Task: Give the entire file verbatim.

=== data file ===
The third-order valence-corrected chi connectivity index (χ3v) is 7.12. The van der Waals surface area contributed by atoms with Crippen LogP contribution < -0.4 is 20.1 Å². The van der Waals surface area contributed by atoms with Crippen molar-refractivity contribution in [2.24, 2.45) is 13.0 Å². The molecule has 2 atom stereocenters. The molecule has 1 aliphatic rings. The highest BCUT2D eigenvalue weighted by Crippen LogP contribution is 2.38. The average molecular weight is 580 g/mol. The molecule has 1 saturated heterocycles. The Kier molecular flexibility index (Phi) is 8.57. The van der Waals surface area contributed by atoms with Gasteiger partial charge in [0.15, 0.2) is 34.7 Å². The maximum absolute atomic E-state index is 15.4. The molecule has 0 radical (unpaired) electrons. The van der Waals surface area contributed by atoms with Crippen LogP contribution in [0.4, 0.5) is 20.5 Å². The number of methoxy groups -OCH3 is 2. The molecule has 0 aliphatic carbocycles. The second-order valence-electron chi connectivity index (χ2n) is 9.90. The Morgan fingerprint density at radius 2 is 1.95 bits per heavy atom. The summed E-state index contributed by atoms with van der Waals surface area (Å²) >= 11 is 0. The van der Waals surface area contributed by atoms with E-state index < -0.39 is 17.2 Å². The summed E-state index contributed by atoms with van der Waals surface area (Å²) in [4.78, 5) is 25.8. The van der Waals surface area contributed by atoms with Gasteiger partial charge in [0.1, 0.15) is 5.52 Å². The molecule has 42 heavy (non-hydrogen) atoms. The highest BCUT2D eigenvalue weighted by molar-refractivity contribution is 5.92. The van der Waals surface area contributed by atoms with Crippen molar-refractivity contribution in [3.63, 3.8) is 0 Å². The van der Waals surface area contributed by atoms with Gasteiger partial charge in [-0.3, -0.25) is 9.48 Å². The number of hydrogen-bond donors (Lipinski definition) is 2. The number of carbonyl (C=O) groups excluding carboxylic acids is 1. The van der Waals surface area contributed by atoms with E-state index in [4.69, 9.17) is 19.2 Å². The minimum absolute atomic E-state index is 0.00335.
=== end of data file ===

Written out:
The third-order valence-corrected chi connectivity index (χ3v) is 7.12. The van der Waals surface area contributed by atoms with Crippen LogP contribution < -0.4 is 20.1 Å². The van der Waals surface area contributed by atoms with Crippen molar-refractivity contribution in [2.24, 2.45) is 13.0 Å². The molecule has 2 atom stereocenters. The molecule has 1 aliphatic rings. The highest BCUT2D eigenvalue weighted by Crippen LogP contribution is 2.38. The average molecular weight is 580 g/mol. The molecule has 1 saturated heterocycles. The Kier molecular flexibility index (Phi) is 8.57. The van der Waals surface area contributed by atoms with Gasteiger partial charge in [0.15, 0.2) is 34.7 Å². The maximum absolute atomic E-state index is 15.4. The molecule has 0 radical (unpaired) electrons. The van der Waals surface area contributed by atoms with Crippen LogP contribution in [0.4, 0.5) is 20.5 Å². The number of methoxy groups -OCH3 is 2. The molecule has 0 aliphatic carbocycles. The second-order valence-electron chi connectivity index (χ2n) is 9.90. The Morgan fingerprint density at radius 2 is 1.95 bits per heavy atom. The summed E-state index contributed by atoms with van der Waals surface area (Å²) >= 11 is 0. The van der Waals surface area contributed by atoms with E-state index < -0.39 is 17.2 Å². The summed E-state index contributed by atoms with van der Waals surface area (Å²) in [4.78, 5) is 25.8. The van der Waals surface area contributed by atoms with Gasteiger partial charge in [0.1, 0.15) is 5.52 Å². The molecule has 42 heavy (non-hydrogen) atoms. The highest BCUT2D eigenvalue weighted by molar-refractivity contribution is 5.92. The van der Waals surface area contributed by atoms with Crippen molar-refractivity contribution in [3.63, 3.8) is 0 Å². The van der Waals surface area contributed by atoms with Gasteiger partial charge in [-0.3, -0.25) is 9.48 Å². The number of hydrogen-bond donors (Lipinski definition) is 2. The number of carbonyl (C=O) groups excluding carboxylic acids is 1. The van der Waals surface area contributed by atoms with E-state index in [4.69, 9.17) is 19.2 Å². The minimum absolute atomic E-state index is 0.00335.